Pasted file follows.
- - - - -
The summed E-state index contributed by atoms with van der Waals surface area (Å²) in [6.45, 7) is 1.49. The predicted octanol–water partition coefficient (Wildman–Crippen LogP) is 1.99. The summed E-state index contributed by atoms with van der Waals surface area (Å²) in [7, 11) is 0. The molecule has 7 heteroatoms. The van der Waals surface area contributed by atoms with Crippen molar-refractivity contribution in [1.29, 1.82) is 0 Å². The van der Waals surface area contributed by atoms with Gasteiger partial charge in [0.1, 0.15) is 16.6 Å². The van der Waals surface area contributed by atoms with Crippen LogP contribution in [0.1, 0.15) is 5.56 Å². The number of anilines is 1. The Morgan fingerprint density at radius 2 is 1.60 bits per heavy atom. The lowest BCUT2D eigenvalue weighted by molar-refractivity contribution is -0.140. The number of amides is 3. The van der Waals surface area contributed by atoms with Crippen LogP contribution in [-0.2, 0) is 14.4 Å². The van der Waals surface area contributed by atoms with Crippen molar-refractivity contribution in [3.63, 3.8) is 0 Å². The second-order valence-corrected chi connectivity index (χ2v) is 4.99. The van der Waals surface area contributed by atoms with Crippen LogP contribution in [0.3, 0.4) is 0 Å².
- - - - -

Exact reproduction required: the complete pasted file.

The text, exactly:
The summed E-state index contributed by atoms with van der Waals surface area (Å²) in [6.45, 7) is 1.49. The predicted octanol–water partition coefficient (Wildman–Crippen LogP) is 1.99. The summed E-state index contributed by atoms with van der Waals surface area (Å²) in [7, 11) is 0. The molecule has 7 heteroatoms. The van der Waals surface area contributed by atoms with Crippen molar-refractivity contribution in [1.29, 1.82) is 0 Å². The van der Waals surface area contributed by atoms with Gasteiger partial charge in [0.1, 0.15) is 16.6 Å². The van der Waals surface area contributed by atoms with Crippen LogP contribution in [0.1, 0.15) is 5.56 Å². The number of anilines is 1. The Morgan fingerprint density at radius 2 is 1.60 bits per heavy atom. The lowest BCUT2D eigenvalue weighted by molar-refractivity contribution is -0.140. The number of amides is 3. The van der Waals surface area contributed by atoms with Crippen LogP contribution in [-0.2, 0) is 14.4 Å². The van der Waals surface area contributed by atoms with Crippen molar-refractivity contribution in [3.63, 3.8) is 0 Å². The second-order valence-corrected chi connectivity index (χ2v) is 4.99. The van der Waals surface area contributed by atoms with Crippen LogP contribution in [0.3, 0.4) is 0 Å².